Ethanol enhances immunosuppression induced by cocaine.

S. V. Pirozhkov, R. R. Watson, G. J. Chen

Research output: Contribution to journalArticlepeer-review

8 Scopus citations


Use of cocaine concurrently with alcohol is prevalent among cocaine addicts. Cocaine has been shown previously to inhibit phytohemagglutinin- and ConA-induced proliferation of T-lymphocytes, NK cell cytotoxicity and phagocytic activity of peritoneal macrophages. We compared the immunotoxic effect of cocaine, combination of cocaine with ethanol, or cocaethylene, a derivative formed from cocaine and ethanol in the body, on the mitogen-stimulated production of cytokines by splenocytes. C57B1 mice were injected twice daily with 20 mg/kg cocaine or equivalent dose of cocaethylene and received a liquid Lieber-DeCarli diet containing ethanol (26% of total calories) or isocaloric amount of maltose-dextrin. After 4 weeks of treatment cocaine and cocaethylene caused a significant decrease of the spleen weight and total number of splenocytes. In splenocytes isolated from the cocaine- or cocaethylene-treated mice mitogen-stimulated production of gamma-interferon, tumor necrosis factor, and interleukin-2 was suppressed, in all cases more severely when cocaethylene was used. Thus formation of cocaethylene during simultaneous consumption of cocaine and ethanol may enhance the immunotoxicity of cocaine.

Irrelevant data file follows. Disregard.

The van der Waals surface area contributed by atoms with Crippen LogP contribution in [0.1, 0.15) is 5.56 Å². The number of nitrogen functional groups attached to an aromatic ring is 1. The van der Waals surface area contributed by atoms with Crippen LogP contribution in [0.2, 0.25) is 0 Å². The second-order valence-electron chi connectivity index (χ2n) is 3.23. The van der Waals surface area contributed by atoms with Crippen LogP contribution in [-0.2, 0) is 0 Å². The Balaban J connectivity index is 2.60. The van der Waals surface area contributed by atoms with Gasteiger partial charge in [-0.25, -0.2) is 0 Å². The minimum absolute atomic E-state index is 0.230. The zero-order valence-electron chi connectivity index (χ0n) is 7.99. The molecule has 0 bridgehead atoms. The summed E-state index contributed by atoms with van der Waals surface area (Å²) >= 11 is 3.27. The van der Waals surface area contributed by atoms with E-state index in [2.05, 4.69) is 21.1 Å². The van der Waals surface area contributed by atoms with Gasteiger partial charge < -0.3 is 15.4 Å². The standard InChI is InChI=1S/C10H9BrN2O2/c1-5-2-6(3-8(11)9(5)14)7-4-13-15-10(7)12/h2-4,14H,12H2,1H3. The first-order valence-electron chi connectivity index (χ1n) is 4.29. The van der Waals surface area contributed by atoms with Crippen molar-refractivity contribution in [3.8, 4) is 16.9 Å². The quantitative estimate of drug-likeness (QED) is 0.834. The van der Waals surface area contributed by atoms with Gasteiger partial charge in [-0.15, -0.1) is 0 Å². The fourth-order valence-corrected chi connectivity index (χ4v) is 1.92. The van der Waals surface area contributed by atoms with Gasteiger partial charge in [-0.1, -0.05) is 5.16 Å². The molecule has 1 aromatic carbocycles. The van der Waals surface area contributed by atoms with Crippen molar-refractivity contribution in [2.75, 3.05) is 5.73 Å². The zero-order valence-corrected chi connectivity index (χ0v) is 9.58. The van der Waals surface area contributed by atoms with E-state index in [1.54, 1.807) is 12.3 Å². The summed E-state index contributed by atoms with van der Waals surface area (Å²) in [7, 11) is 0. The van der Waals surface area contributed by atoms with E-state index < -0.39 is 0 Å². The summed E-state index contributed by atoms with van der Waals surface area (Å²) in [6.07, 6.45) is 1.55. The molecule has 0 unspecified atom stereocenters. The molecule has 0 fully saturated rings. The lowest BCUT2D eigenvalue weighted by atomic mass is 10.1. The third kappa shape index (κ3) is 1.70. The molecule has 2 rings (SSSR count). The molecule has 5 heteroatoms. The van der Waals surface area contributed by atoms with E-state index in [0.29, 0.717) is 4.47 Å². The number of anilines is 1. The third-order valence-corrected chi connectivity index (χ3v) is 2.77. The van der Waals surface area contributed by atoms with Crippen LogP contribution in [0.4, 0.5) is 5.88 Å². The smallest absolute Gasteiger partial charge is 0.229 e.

Original languageEnglish (US)
Pages (from-to)75-82
Number of pages8
JournalAlcohol and alcoholism (Oxford, Oxfordshire). Supplement.
StatePublished - 1993

ASJC Scopus subject areas

  • Medicine(all)


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